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Without a Dog’s Chance

The Nationalists of Northern Ireland and the Irish Boundary Commission, 1920–1925

James A. Cousins

ca. 10,99
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Geisteswissenschaften, Kunst, Musik / Geschichte


Covering the years 1920–1925, Without a Dog’s Chance is the first major study of Northern nationalists’ role in the Boundary Commission that they, and their allies in the Irish Free State, had hoped to use to end partition and destroy the new Northern state.

For Northern nationalists, the partition of Ireland was an intensely traumatic event, not only because it consigned almost half a million nationalists to a government that was not of their choosing, but also because they regarded partition as the mutilation of their Irish citizenship and nationhood.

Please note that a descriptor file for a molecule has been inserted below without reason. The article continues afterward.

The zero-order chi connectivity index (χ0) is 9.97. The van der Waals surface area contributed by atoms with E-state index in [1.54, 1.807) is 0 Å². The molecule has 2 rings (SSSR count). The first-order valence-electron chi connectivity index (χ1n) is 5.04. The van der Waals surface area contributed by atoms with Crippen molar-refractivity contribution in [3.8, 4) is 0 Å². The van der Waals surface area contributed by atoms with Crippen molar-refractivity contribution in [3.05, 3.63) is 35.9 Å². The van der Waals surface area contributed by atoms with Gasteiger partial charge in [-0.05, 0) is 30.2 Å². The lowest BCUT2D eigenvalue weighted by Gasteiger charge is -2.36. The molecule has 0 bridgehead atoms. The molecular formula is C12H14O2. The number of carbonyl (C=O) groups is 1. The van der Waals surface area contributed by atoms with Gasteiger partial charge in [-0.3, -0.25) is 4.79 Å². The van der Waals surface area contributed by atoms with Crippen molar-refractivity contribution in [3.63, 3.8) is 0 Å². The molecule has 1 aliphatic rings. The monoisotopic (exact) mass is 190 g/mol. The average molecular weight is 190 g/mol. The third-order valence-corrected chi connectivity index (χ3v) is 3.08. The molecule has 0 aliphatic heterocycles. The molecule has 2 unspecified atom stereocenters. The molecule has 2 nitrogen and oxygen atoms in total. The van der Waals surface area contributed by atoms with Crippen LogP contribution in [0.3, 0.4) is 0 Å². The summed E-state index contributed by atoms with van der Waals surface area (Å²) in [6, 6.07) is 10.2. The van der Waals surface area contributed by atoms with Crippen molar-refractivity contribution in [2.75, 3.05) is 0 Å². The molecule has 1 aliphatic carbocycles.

Without a Dog’s Chance fills an important gap in the history of this period by focusing on the complex relationship between partition-era Northern and Southern nationalism, and the subordinate role Northern nationalists had in Ireland’s post-partition political landscape. Feeling under-valued, abandoned and exploited by their peers in the South, Northern nationalists were also radically marginalised within the new Northern Irish state, which regarded them with fear and suspicion.

With December 2020 marking one hundred years since partition, this timely book is essential reading.

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Kevin OHiggins, Belfast, internment, unionism, 1920s Britain, Troubles, IRA, Joe Devlin, nationalism, partition, republicanism, European history, 1920s Ireland, Irish Free State, Irish border, Rabinowitz, Anglo-Irish Treaty, Sinn Fein, catholics Northern Ireland, Ulster